- After a fourth invasion of desert locusts from the West African mainland to the Cape Verde archipelago, efforts to fight the pest are now increasing. The government of Morocco, which soon awaits the return of locusts crossing the Sahara, has promised to send aircrafts and specialists to Cape Verde to stop the locusts' spread.
The Moroccan government is to aid Cape Verde in its fight against the desert locust, as the plague is reaching the archipelago each time eastern winds transport them from the African mainland. This weekend, the forth wave of locusts arrives, reaching even the most westerly islands of Cape Verde. The island of Santo Antão is specially hit by the plague.
Morocco's offer to send aircrafts and specialists comes following an appeal Cape Verdean authorities made to their foreign partners in order to strengthen the means used to combat the swarm of desert locusts that settled on the island of Santo Antão and other islands.
Several localities on Santo Antão - mainly in the municipalities of Paúl and Ribeira Grande - in a very short time have seen more than 30 percent of their crops destroyed by the insects coming from the continent.
Carla Tavares, the director of plant protection at Cape Verde's Ministry of Environment, Agriculture and Fishing told 'A Semana' that since July, Cape Verde has registered the presence of desert locusts on a number of different islands, but that the situation took a turn for the worse this past weekend.
- At the moment, Morocco is ready to make airplanes available to us, said Ms Tavares, "but we are analysing what type of air support is needed considering the terrain of the Cape Verde islands," the director added.
According to Ms Tavares, a Moroccan specialist is scheduled to arrive in Cape Verde today to help the country in its combat against the locust plague.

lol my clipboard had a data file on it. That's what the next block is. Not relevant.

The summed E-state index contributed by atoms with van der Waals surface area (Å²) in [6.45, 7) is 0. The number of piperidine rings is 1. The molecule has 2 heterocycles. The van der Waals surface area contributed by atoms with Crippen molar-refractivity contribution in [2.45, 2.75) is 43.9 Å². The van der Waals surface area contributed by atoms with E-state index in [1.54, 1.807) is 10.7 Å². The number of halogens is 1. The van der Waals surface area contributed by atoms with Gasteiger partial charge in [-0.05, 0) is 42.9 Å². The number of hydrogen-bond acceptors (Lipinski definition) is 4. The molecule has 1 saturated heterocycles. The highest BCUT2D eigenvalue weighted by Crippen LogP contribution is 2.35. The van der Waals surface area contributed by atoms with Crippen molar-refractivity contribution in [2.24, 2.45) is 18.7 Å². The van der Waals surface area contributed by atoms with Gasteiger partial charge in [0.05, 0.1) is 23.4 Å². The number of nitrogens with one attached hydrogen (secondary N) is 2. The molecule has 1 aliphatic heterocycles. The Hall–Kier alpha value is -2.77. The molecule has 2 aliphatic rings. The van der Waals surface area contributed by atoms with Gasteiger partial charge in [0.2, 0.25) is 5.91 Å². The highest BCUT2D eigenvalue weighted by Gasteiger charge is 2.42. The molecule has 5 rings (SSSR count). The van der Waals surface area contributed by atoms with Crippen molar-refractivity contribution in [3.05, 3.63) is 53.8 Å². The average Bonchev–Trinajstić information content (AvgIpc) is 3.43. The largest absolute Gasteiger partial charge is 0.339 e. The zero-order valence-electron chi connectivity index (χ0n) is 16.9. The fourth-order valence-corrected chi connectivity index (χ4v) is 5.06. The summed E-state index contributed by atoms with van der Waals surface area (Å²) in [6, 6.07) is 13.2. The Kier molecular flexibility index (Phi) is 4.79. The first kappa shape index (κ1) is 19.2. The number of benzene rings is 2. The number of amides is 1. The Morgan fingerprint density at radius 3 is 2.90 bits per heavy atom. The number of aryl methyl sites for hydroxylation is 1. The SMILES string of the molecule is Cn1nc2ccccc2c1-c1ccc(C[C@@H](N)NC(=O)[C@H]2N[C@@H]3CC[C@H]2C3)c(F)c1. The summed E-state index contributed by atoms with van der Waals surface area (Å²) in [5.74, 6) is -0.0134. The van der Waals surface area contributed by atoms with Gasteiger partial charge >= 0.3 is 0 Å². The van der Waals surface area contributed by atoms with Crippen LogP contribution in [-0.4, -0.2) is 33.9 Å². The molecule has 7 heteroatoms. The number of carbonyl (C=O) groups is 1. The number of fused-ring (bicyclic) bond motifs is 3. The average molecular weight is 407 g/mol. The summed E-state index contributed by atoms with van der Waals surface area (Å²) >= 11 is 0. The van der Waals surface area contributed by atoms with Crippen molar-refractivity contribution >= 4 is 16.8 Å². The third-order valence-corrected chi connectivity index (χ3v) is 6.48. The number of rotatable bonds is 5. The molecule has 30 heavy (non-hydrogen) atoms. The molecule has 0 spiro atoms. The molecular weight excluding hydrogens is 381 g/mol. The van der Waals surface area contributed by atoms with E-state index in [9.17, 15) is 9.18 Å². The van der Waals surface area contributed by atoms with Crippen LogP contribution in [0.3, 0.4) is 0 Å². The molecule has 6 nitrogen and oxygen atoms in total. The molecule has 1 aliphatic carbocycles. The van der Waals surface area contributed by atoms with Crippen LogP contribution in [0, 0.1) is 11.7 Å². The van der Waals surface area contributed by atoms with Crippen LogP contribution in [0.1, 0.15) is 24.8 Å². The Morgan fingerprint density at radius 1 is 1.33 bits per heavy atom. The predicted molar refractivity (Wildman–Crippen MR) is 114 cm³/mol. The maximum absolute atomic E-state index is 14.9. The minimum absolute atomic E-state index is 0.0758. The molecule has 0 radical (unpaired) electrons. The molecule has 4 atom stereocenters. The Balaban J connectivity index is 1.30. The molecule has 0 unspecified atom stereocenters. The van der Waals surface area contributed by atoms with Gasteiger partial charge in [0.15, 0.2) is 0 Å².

Despite the gravity of the situation in Santo Antão, Ms Tavares is hopeful regarding this year's agricultural season. According to her, the most significant damage so far has been seen in Santo Antão. "On the other islands, the infestation [of desert locusts] has been in pastures and reforested zones or along the coasts. The insects have not yet attacked crops in particular."
Several weeks ago the UN's Food and Agriculture Organisation (FAO) made escudos 15 million (euro 135,000) available to Cape Verde for the acquisition of pesticides and other means aimed at combating the desert locusts.
The current situation represents one of the largest locust plagues on record in Africa in the past twenty years. The entire Sahel zone, from Chad in the east to Senegal and Mauritania in the west, is infested by the pest and this year's good harvests are under heavy attack in the region.
According to locust experts from FAO, the locusts are now about to leave the Sahel zone as fields, forests and pastures are drying. The swarms are expected to mostly head north-wards and reach Morocco, Algeria, Tunisia and Libya within few weeks.
To prevent a re-infection of locusts from the Sahel, these North African countries have provided much aid to Mauritania, Mali and Niger, where the uphill fight against the locusts has been held. Aircrafts, pesticides and specialists have been sent to the poorer southern neighbours, which have not had the means to fight the pest.
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